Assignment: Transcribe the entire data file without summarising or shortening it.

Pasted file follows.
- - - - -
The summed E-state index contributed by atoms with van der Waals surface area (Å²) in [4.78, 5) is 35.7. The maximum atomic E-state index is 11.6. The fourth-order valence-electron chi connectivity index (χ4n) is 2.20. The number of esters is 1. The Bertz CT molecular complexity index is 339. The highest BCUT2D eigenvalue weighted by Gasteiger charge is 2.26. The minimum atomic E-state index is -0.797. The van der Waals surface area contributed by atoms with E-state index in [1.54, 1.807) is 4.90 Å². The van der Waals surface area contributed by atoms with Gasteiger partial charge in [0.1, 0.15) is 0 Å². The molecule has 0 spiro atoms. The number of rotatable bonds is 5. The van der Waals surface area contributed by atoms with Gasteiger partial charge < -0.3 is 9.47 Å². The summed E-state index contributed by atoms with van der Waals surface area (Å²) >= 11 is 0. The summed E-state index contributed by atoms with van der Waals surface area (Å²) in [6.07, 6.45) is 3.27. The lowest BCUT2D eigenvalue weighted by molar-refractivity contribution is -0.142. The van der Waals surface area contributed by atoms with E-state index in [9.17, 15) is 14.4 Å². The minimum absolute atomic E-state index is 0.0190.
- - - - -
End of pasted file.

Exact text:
The summed E-state index contributed by atoms with van der Waals surface area (Å²) in [4.78, 5) is 35.7. The maximum atomic E-state index is 11.6. The fourth-order valence-electron chi connectivity index (χ4n) is 2.20. The number of esters is 1. The Bertz CT molecular complexity index is 339. The highest BCUT2D eigenvalue weighted by Gasteiger charge is 2.26. The minimum atomic E-state index is -0.797. The van der Waals surface area contributed by atoms with E-state index in [1.54, 1.807) is 4.90 Å². The van der Waals surface area contributed by atoms with Gasteiger partial charge in [0.1, 0.15) is 0 Å². The molecule has 0 spiro atoms. The number of rotatable bonds is 5. The van der Waals surface area contributed by atoms with Gasteiger partial charge < -0.3 is 9.47 Å². The summed E-state index contributed by atoms with van der Waals surface area (Å²) >= 11 is 0. The summed E-state index contributed by atoms with van der Waals surface area (Å²) in [6.07, 6.45) is 3.27. The lowest BCUT2D eigenvalue weighted by molar-refractivity contribution is -0.142. The van der Waals surface area contributed by atoms with E-state index in [9.17, 15) is 14.4 Å². The minimum absolute atomic E-state index is 0.0190.